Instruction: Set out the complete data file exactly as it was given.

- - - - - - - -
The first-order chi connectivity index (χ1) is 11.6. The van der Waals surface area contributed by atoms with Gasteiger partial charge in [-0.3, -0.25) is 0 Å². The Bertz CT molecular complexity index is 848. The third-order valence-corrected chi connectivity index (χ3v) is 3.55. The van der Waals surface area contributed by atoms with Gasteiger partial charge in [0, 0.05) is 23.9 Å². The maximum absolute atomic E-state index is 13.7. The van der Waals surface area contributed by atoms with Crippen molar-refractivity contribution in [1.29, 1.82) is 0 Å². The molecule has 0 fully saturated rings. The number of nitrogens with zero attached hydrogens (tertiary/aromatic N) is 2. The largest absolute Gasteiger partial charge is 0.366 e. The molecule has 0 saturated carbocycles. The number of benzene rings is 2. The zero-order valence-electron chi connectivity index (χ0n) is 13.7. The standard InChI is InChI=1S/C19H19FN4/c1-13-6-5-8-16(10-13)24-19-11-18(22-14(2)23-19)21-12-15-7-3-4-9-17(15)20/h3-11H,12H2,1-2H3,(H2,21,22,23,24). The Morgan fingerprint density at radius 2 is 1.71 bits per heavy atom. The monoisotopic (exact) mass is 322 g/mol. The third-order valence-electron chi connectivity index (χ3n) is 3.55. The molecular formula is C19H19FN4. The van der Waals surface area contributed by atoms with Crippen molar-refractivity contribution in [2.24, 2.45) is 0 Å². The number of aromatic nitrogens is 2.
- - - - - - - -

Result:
The first-order chi connectivity index (χ1) is 11.6. The van der Waals surface area contributed by atoms with Gasteiger partial charge in [-0.3, -0.25) is 0 Å². The Bertz CT molecular complexity index is 848. The third-order valence-corrected chi connectivity index (χ3v) is 3.55. The van der Waals surface area contributed by atoms with Gasteiger partial charge in [0, 0.05) is 23.9 Å². The maximum absolute atomic E-state index is 13.7. The van der Waals surface area contributed by atoms with Crippen molar-refractivity contribution in [1.29, 1.82) is 0 Å². The molecule has 0 fully saturated rings. The number of nitrogens with zero attached hydrogens (tertiary/aromatic N) is 2. The largest absolute Gasteiger partial charge is 0.366 e. The molecule has 0 saturated carbocycles. The number of benzene rings is 2. The zero-order valence-electron chi connectivity index (χ0n) is 13.7. The standard InChI is InChI=1S/C19H19FN4/c1-13-6-5-8-16(10-13)24-19-11-18(22-14(2)23-19)21-12-15-7-3-4-9-17(15)20/h3-11H,12H2,1-2H3,(H2,21,22,23,24). The Morgan fingerprint density at radius 2 is 1.71 bits per heavy atom. The monoisotopic (exact) mass is 322 g/mol. The third-order valence-electron chi connectivity index (χ3n) is 3.55. The molecular formula is C19H19FN4. The van der Waals surface area contributed by atoms with Crippen molar-refractivity contribution in [2.24, 2.45) is 0 Å². The number of aromatic nitrogens is 2.